South Australia flood emergency lifted



South Australia’s major emergency declaration in response to flooding across the state’s north and west has been lifted as waters continue to recede and repairs to road and rail lines progress.

The declaration gave Police Commissioner Grant Stevens wider powers to direct movement in and around the flood zone and to coordinate relief and recovery efforts.

Those duties have now been handed over to Department of Premier and Cabinet Chief Executive Nick Reade.

Premier Steven Marshall thanked every volunteer, agency and local who helped in flood-affected areas and communities.

“I’m always blown away at how the South Australian community comes together in times of need to help those affected by fire, flood and other emergencies,” he said.

Mr Marshall said key departments responsible for road maintenance were finalising a list to repair tens of thousands of kilometres of sealed, unsealed, access and private roads.

A staged reopening of Stuart Highway continues. One lane is open to trucks and 4WD vehicles travelling in one direction at a time, with a maximum speed of 20km/h.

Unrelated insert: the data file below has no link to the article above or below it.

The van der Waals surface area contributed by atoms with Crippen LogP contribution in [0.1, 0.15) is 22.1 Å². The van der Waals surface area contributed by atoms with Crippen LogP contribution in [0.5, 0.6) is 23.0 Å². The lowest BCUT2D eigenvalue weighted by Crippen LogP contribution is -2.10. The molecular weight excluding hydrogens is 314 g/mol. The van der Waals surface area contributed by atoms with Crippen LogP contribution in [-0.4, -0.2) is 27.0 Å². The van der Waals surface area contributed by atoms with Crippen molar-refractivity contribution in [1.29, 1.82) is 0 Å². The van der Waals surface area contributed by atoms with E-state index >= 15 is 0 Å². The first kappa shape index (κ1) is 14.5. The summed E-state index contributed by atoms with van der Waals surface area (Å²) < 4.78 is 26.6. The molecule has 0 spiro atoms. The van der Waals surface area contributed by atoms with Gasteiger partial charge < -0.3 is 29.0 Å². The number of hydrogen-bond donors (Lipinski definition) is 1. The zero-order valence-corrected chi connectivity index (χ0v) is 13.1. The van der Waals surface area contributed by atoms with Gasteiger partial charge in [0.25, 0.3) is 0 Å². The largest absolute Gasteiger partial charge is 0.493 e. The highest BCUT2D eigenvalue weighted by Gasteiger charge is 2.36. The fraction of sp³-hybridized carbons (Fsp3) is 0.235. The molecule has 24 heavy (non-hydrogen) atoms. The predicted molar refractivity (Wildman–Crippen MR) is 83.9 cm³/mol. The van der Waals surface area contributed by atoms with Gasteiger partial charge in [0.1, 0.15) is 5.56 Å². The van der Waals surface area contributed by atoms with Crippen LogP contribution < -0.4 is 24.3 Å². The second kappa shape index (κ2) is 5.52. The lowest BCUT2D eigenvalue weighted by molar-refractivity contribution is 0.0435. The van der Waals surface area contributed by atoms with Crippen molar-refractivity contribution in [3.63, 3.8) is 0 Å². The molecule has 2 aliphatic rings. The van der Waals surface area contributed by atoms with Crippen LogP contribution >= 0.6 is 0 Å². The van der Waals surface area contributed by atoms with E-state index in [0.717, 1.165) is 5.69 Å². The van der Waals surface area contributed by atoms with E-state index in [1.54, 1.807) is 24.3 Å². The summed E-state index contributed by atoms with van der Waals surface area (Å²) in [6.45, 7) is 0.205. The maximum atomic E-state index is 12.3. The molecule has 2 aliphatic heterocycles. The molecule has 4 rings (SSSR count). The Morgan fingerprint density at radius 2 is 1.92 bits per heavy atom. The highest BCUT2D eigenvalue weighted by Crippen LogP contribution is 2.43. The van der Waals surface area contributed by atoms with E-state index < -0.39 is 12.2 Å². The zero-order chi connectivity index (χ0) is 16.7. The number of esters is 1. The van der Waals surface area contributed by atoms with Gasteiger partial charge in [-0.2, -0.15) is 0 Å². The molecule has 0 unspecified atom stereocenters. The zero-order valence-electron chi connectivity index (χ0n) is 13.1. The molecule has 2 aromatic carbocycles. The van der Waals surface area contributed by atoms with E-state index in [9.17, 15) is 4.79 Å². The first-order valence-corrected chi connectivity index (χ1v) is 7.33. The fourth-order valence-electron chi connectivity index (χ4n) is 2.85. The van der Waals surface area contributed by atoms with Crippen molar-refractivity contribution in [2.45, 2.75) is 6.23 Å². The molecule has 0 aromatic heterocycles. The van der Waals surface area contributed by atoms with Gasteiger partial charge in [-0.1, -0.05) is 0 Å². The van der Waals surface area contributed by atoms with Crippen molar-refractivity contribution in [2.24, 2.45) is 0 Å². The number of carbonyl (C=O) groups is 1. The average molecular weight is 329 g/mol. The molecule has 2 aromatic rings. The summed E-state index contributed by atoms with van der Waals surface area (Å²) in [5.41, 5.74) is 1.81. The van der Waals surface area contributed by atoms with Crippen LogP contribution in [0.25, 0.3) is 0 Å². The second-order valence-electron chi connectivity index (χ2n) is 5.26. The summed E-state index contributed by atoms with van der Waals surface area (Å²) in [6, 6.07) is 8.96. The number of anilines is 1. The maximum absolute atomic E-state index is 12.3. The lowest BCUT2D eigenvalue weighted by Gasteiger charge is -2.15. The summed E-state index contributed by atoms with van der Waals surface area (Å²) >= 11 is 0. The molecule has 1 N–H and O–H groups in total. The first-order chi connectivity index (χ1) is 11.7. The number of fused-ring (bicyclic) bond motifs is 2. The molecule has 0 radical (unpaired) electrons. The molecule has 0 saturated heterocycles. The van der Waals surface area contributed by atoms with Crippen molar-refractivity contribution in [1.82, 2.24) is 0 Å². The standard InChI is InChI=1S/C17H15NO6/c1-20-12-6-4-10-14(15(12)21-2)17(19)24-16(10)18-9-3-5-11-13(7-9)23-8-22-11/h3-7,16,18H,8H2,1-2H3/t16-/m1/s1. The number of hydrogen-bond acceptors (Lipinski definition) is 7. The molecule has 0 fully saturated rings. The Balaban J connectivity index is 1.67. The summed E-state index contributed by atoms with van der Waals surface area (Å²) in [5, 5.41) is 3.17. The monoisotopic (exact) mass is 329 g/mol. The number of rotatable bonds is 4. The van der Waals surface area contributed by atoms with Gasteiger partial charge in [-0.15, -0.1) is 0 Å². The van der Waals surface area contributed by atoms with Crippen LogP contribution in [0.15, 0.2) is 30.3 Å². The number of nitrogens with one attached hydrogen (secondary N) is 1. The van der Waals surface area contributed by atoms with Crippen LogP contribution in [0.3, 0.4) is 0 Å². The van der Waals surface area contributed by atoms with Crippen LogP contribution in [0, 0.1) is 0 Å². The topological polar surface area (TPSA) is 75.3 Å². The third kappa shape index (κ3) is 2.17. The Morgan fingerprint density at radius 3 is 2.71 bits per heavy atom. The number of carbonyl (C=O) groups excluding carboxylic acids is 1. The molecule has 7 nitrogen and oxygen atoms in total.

Repairs to the Marla to Oodnadatta Road are also progressing.

The road is now open to 4WD traffic with a view to allowing heavy vehicle travel in the coming days, improving access into and out of Oodnadatta.

The State Emergency Service is in contact with outback communities including Coober Pedy and Oodnadatta and is monitoring critical supplies.

Food deliveries have been sent to Oodnadatta over the past two days.

The Australian Rail Track Corporation continues its work on damaged rail infrastructure and remains on target to open the main line linking SA to both the Northern Territory and Western Australia by February 15.

During the rain and floods last month, the SES received more than 800 calls for assistance.

The Bureau of Meteorology said the deluge was brought by former tropical cyclone Tiffany as it moved south.

Falls across the state last month were 175 per cent above average with SA recording its fourth-wettest January on record and its wettest since 1984.

We’ve Already Come Too Far To End This Now.

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